Written February 19, 2013
A serious even-handed telling of one of the most momentous events since WWII. Thankfully lacking in Hollywood caricatures. It's so gratifying to learn about the brilliant, dedicated and determined intelligence officers out there working the fence lines for us. Argo is enjoyable but not nearly this good. This is the real thing and told well.
Written July 14, 2013
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Written January 12, 2013
A bit long for my taste and the story line was not s compelling as advertised. Great insights on CIA and tenacity of the field agent that found him. Ending was disappointing.
Written January 13, 2013
The basic theme of this movie is revenge, wrapped in the gift papers of American patriotism and the new ethic of female machoism. It is seriously flawed, in spite of all the superlative hype. I would start with the ending, which as an add-on (due to recent current events) is too long and not climatic or creative. Maya, the protagonist, is well played though her striking beauty makes her somewhat unbelievable as a CIA operative trying to blend in another culture. This movie purports to be realistic and near journalistic in its scope, but several near laughable scenes of Maya referring to herself as a m----- f-----, Maya on the tarmac alone with the helicopters, Maya opening the body bag, seem to lean towards a superhero movie on the order of Wonder Woman. Finally, although there are beautiful scenes of life in Afghanistan and Pakistan, the movie contributes virtually nothing to understanding the fabric of those cultures.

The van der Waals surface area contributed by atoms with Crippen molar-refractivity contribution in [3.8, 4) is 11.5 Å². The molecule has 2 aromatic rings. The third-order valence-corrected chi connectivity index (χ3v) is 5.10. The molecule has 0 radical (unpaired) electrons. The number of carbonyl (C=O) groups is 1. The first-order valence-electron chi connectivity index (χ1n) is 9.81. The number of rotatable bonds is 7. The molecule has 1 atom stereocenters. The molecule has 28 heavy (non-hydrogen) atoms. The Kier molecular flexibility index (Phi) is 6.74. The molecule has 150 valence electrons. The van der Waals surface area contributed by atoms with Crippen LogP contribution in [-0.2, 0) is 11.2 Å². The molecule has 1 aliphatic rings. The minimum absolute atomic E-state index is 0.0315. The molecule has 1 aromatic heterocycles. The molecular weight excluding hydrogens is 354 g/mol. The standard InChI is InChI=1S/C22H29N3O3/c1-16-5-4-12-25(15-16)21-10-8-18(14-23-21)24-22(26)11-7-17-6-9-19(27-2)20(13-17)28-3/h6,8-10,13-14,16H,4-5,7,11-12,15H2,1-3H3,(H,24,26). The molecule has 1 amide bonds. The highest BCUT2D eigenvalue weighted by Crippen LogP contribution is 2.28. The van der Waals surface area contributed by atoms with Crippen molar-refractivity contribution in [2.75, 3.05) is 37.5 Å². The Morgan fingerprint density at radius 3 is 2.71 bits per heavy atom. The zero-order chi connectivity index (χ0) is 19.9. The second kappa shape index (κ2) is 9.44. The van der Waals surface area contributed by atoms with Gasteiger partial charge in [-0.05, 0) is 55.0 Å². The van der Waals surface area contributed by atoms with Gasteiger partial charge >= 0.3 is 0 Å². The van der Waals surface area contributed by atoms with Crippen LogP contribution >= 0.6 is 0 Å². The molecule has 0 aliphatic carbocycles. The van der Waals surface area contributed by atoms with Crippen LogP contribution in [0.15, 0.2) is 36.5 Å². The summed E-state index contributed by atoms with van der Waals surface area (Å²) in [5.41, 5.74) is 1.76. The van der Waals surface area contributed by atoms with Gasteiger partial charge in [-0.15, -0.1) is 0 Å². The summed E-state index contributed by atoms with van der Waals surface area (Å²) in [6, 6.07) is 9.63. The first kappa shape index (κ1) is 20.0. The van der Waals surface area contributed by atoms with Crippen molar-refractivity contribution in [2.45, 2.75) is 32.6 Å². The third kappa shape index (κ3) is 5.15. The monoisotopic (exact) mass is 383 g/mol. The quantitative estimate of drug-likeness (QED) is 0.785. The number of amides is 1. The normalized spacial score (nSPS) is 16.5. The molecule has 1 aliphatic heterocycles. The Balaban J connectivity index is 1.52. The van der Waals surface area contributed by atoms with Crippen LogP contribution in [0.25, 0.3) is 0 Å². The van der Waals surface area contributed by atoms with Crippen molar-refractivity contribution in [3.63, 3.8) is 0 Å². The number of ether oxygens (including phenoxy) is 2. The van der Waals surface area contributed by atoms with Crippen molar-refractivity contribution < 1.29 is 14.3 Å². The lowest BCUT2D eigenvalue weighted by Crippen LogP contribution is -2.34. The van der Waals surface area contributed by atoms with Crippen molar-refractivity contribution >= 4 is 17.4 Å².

Written December 24, 2012
ZERO DARK THIRTY amps up the tension from the first scene and rarely backs-off until the end. Even knowing the "story" and its outcome do not prepare you for the shock and immediacy of this film. Granted that there has been some public walking-back on the film's emphasis on "enhanced interrogation" techniques, torture remains a large part of our initial response to 9/11. The central character, Maya, the lead CIA analyst struggling to find Usama bin Laden, is a porcupine personality, lovingly referred to by associates and her supervisors as a "killer." There are a lot of exceptional performances in this film, but the single most impressive is that of the director, K. Bigelow, who delivers and even more awe-inspiring experience than THE HURT LOCKER. I rate this must-see, but be advised it is very tough, gritty and upsetting.